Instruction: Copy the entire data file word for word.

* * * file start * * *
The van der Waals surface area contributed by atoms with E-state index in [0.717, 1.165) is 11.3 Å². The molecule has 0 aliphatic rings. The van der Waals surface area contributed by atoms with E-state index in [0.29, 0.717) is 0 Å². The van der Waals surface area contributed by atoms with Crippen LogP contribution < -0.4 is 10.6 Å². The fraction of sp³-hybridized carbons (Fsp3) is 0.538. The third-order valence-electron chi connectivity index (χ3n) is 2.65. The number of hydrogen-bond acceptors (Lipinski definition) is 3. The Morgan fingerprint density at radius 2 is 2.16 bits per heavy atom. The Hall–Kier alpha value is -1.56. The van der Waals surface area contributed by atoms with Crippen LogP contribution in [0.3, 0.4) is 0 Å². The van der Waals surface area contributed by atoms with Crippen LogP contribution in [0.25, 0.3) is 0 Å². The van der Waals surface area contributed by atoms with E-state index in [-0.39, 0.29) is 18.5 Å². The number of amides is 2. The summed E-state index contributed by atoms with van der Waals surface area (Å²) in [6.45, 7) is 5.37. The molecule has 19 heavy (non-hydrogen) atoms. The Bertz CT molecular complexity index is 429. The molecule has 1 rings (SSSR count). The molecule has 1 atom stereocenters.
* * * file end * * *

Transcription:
The van der Waals surface area contributed by atoms with E-state index in [0.717, 1.165) is 11.3 Å². The molecule has 0 aliphatic rings. The van der Waals surface area contributed by atoms with E-state index in [0.29, 0.717) is 0 Å². The van der Waals surface area contributed by atoms with Crippen LogP contribution < -0.4 is 10.6 Å². The fraction of sp³-hybridized carbons (Fsp3) is 0.538. The third-order valence-electron chi connectivity index (χ3n) is 2.65. The number of hydrogen-bond acceptors (Lipinski definition) is 3. The Morgan fingerprint density at radius 2 is 2.16 bits per heavy atom. The Hall–Kier alpha value is -1.56. The van der Waals surface area contributed by atoms with Crippen LogP contribution in [0.3, 0.4) is 0 Å². The van der Waals surface area contributed by atoms with Crippen LogP contribution in [0.25, 0.3) is 0 Å². The van der Waals surface area contributed by atoms with E-state index in [-0.39, 0.29) is 18.5 Å². The number of amides is 2. The summed E-state index contributed by atoms with van der Waals surface area (Å²) in [6.45, 7) is 5.37. The molecule has 19 heavy (non-hydrogen) atoms. The Bertz CT molecular complexity index is 429. The molecule has 1 rings (SSSR count). The molecule has 1 atom stereocenters.